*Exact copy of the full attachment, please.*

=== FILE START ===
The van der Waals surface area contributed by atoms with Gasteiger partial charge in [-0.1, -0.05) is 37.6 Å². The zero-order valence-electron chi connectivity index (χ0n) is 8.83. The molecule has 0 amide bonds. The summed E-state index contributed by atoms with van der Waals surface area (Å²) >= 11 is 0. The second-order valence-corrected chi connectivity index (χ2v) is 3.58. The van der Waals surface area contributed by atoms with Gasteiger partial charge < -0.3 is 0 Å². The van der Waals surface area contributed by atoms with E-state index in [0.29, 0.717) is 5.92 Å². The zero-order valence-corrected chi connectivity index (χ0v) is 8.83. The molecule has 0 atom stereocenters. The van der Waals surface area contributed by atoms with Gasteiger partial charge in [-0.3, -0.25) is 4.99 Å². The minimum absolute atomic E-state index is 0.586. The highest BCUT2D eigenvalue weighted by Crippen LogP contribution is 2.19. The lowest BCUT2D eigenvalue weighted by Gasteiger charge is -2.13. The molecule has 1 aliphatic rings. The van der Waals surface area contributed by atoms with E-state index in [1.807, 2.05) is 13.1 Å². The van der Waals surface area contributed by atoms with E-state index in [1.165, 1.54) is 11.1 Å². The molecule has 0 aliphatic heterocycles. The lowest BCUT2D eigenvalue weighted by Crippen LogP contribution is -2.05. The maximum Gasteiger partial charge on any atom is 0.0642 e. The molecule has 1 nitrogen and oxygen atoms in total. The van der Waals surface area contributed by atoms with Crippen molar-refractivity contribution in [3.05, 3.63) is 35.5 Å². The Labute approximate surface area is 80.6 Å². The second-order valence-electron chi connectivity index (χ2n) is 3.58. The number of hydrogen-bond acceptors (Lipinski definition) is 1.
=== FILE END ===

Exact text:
The van der Waals surface area contributed by atoms with Gasteiger partial charge in [-0.1, -0.05) is 37.6 Å². The zero-order valence-electron chi connectivity index (χ0n) is 8.83. The molecule has 0 amide bonds. The summed E-state index contributed by atoms with van der Waals surface area (Å²) >= 11 is 0. The second-order valence-corrected chi connectivity index (χ2v) is 3.58. The van der Waals surface area contributed by atoms with Gasteiger partial charge < -0.3 is 0 Å². The van der Waals surface area contributed by atoms with E-state index in [0.29, 0.717) is 5.92 Å². The zero-order valence-corrected chi connectivity index (χ0v) is 8.83. The molecule has 0 atom stereocenters. The van der Waals surface area contributed by atoms with Gasteiger partial charge in [-0.3, -0.25) is 4.99 Å². The minimum absolute atomic E-state index is 0.586. The highest BCUT2D eigenvalue weighted by Crippen LogP contribution is 2.19. The lowest BCUT2D eigenvalue weighted by Gasteiger charge is -2.13. The molecule has 1 aliphatic rings. The van der Waals surface area contributed by atoms with E-state index in [1.807, 2.05) is 13.1 Å². The van der Waals surface area contributed by atoms with E-state index in [1.165, 1.54) is 11.1 Å². The molecule has 0 aliphatic heterocycles. The lowest BCUT2D eigenvalue weighted by Crippen LogP contribution is -2.05. The maximum Gasteiger partial charge on any atom is 0.0642 e. The molecule has 1 nitrogen and oxygen atoms in total. The van der Waals surface area contributed by atoms with Crippen molar-refractivity contribution in [3.05, 3.63) is 35.5 Å². The Labute approximate surface area is 80.6 Å². The second-order valence-electron chi connectivity index (χ2n) is 3.58. The number of hydrogen-bond acceptors (Lipinski definition) is 1.